Warm Fuzzy Middle Grade Books

I am considered a super 100% legal adult, and I still read middle-grade books. Even though I am expected to be moving from Young Adult to full fledge adult books I still find myself falling into the stories dedicated to middle-grade readers. At first, I felt a bit self-conscious, but now I have embraced it because of there amazing middle-grade stories out there (better than some YA and adult books)

Take Harry Potter for example. The first half of the series is considered middle-grade and as Harry grows up (alongside the reader) the books start containing more mature themes that the older audience will grasp quicker than a child.

Some of my favorite books are actually considered middle-grade books…what does that say about me? That I am a child..? You see, the reason I love middle-grade stories is that most of the lead characters are selfless. Most of the time their goal is to help someone else out rather than accomplishing a personal goal. Sure you can argue “Percy Jackson went on an adventure to restore Zeus’ lightning bolt because he did not want to die!” And while I do agree with that statement, he also did it to save his mom. Then he realized he was not only saving his mom, but in part his dad, and saving his new friends.


It has to do with the concept of innocence and growth. As a child our worries were minuscule and we felt unbeatable because the concept of death was still something that only happens in films. Middle-grade stories are filled with characters who have a clean slate and do not carry so much baggage. You watch these characters obtain their baggage as you step into their world, and you see the beginning of their development.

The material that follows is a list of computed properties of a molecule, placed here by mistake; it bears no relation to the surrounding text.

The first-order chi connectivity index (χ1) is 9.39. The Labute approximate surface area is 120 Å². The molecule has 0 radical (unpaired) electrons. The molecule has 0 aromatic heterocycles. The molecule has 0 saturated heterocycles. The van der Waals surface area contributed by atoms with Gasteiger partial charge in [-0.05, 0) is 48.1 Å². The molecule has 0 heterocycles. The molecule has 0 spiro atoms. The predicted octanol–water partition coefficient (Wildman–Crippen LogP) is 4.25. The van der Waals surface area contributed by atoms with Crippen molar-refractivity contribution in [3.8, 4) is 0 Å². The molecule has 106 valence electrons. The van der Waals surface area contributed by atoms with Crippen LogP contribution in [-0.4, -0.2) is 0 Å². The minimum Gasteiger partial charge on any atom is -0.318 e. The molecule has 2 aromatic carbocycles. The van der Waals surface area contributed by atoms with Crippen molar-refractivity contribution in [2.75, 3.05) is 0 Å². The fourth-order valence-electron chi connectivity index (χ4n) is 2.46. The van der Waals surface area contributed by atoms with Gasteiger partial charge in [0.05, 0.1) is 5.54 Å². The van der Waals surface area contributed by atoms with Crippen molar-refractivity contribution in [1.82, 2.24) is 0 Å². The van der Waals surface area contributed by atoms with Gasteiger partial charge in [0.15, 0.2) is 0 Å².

Whenever we start a new book that is above the middle-grade genre, you have to learn about the character’s baggage. You have to learn why a character behaves a certain way and makes decisions the way they do. While the mystery behind it may be exciting, the whole experience of it is different.


I am currently reading, The School of Good and Evil by Soman Chainani. It is the first middle grade I have read in a long while where the characters are below the age of sixteen. As I read the book it made me realize how clean the character’s slates are. Our two main characters’ current goals are so simple ( I know it will become more complex), but their starting goals are as easy as 2+2 = 4. Sophie want to go to magical school to learn how to become a princess, while Agatha (her best friend) does not want Sophie to be taken away because it means losing her only friend.
How simple and clean is that? Of course, you will see that there is a lot more to the story as you read, but from the start, you see how innocent their goals are. It takes me back to a time where my only goals were figuring out how to please my parents so they give me extra internet hours.
As a reader, I feel it is important to read children stories and remind ourselves that some things can be simple and clean. It is important because it reminds ourselves how to have fun on simple matters. It is important because it reminds ourselves to be a kid again.
And as a parent, it reminds us that children are actually quite simple…until hormones kick in.
If you want to feel like a baggage-free child that does not have a million and one things on their plate try checking out some of these middle-grade stories.


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